The University of Illinois at Urbana-Champaign is home to a large adaptive athletics program that can boast many alumni that have won gold medals in Paralympic events.
Alongside the impressive number of accommodations and campus life support programs, UI-Urbana offers to help with everything from academics to transportation both on and off campus. Their many online resources make their Disability Resources and Educational Services website worth more than just a look. What’s more, UI-Urbana was the first university to implement a disability support program when they started their program in 1948.
UC-Berkeley’s Disabled Students Program (DSP) accommodates the unique situations of around 1,700 students both on and off campus. Perhaps the most robust program of any university on this list, the DSP assists students in everything from locating housing to helping with event walkthroughs and route planning. UC-Berkeley is also part of the TRiO-S3 program, a federal program that works in conjunction with UC-Berkeley’s DSP to provide mentors, counseling, tutors, and financial assistance to students to help them transition to university life and succeed academically, financially, and socially. UC-Berkeley also works with a local bus service, AC Transit, to provide free local transportation to their students. Check out Berkeley’s DSP website for more details.
Located in Dayton Ohio, Wright State University has a few surprising entries on their accessibility resume. This midwestern university has a Personal Assistance Station staffed seven days a week during semester, and advertises an underground tunnel system for accessing campus buildings in inclement weather. Wright State’s Office of Disability Services (ODS) offers an adaptive recreational program featuring everything from adaptations to traditional athletic workouts to even kayaking for any members of the student body that wish to participate. The ODS also provides tens of thousands of dollars in scholarships to students with disabilities each year.
At Iowa State University in Ames, Iowa, building accessibility awareness is a high priority. The Student Disability Resource (SDR) office not only provides all of the basic accommodations (interpreters, testing accommodations, etc.), but it also maintains resources to further educate faculty, staff and the student body on disability awareness and the importance of inclusion. The SDR even put together a user-friendly website that provides accessibility information, such as FAQs for instructors and answers to accommodation procedures and concerns. This website also provides a free link to an eBook for educators (and anyone else) on the subject of disability history, law, and the importance if inclusion.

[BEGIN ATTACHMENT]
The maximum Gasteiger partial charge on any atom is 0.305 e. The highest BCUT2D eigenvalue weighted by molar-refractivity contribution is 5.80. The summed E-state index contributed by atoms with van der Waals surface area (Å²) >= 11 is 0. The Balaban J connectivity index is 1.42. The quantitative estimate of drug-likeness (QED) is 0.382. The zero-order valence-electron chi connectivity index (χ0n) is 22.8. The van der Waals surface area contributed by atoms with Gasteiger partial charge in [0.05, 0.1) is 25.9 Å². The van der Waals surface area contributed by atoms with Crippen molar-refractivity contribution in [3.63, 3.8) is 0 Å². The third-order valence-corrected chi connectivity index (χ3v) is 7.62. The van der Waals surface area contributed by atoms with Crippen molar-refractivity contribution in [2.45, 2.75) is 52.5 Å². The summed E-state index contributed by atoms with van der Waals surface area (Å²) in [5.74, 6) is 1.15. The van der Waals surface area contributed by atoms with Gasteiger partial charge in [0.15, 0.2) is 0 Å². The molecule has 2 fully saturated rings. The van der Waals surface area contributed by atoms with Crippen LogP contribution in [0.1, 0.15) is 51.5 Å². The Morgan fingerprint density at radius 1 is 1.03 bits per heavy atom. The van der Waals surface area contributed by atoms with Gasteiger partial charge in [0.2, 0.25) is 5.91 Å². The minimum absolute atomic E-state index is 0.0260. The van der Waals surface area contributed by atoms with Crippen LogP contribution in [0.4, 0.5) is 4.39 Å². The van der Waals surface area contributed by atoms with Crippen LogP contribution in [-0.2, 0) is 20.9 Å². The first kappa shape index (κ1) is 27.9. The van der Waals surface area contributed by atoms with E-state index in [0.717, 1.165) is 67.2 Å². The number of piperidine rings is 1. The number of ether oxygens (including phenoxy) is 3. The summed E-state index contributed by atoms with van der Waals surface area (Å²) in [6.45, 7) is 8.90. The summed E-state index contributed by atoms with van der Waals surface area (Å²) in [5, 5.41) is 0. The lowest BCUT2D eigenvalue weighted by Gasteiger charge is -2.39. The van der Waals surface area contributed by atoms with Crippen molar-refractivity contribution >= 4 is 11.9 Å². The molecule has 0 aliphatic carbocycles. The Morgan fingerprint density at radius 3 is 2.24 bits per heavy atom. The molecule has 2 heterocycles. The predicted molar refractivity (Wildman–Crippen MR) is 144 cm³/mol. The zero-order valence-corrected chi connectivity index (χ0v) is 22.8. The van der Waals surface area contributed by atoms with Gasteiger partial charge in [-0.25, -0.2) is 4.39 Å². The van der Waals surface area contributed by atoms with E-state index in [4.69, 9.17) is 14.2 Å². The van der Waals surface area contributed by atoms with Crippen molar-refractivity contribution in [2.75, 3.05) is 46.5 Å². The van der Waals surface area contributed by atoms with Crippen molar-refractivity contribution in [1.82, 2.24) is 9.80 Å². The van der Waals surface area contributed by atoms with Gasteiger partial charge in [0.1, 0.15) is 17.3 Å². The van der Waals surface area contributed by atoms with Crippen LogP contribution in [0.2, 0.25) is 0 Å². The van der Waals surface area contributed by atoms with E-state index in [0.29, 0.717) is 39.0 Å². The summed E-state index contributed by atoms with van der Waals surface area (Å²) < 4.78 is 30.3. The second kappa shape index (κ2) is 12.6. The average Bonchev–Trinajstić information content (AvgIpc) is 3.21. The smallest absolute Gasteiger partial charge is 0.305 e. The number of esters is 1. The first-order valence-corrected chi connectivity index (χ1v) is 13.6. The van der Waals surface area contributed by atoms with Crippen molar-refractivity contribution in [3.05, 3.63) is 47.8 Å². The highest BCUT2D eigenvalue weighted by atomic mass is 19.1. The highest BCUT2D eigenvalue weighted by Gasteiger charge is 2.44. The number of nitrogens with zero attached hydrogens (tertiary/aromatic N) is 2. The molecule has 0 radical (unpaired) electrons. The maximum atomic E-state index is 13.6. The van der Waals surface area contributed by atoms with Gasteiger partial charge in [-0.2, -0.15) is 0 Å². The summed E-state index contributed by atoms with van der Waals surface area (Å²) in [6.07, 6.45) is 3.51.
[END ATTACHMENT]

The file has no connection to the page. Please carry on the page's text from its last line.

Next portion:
Incidentally, Ames, Iowa is rated by the American Institute for Economic Research (AIER) as the fourth most accessible college town in the nation for 2016. This is partially due to Ames’ public bus service, CyRide, which offers door to door paratransit for a reasonable fare.
Founded in 1820, the Indiana University, Bloomington’s historic campus can be difficult to remodel. However, that did not stop IU-Bloomington from installing stairway lifts and elevators in many of their older buildings in response to the growing need for equal access. In addition, the university maintains a fleet of 27 buses fully-equipped to handle passengers in need of accessibility accommodations. IU-Bloomington also works in conjunction with The Indiana Institute on Disability and Community, an organization that strives to build accessibility awareness the Bloomington area as well as on the college campus. Visit their Disability Services for Students website for more information.
If you’re interested in accessible and universal design, check out the Disabilities, Opportunities, Internetworking, and Technology (DO-IT) center.
For information on the laws which govern and operate disability resource programs at these and other universities, please refer to the U.S. Department of Education webpage.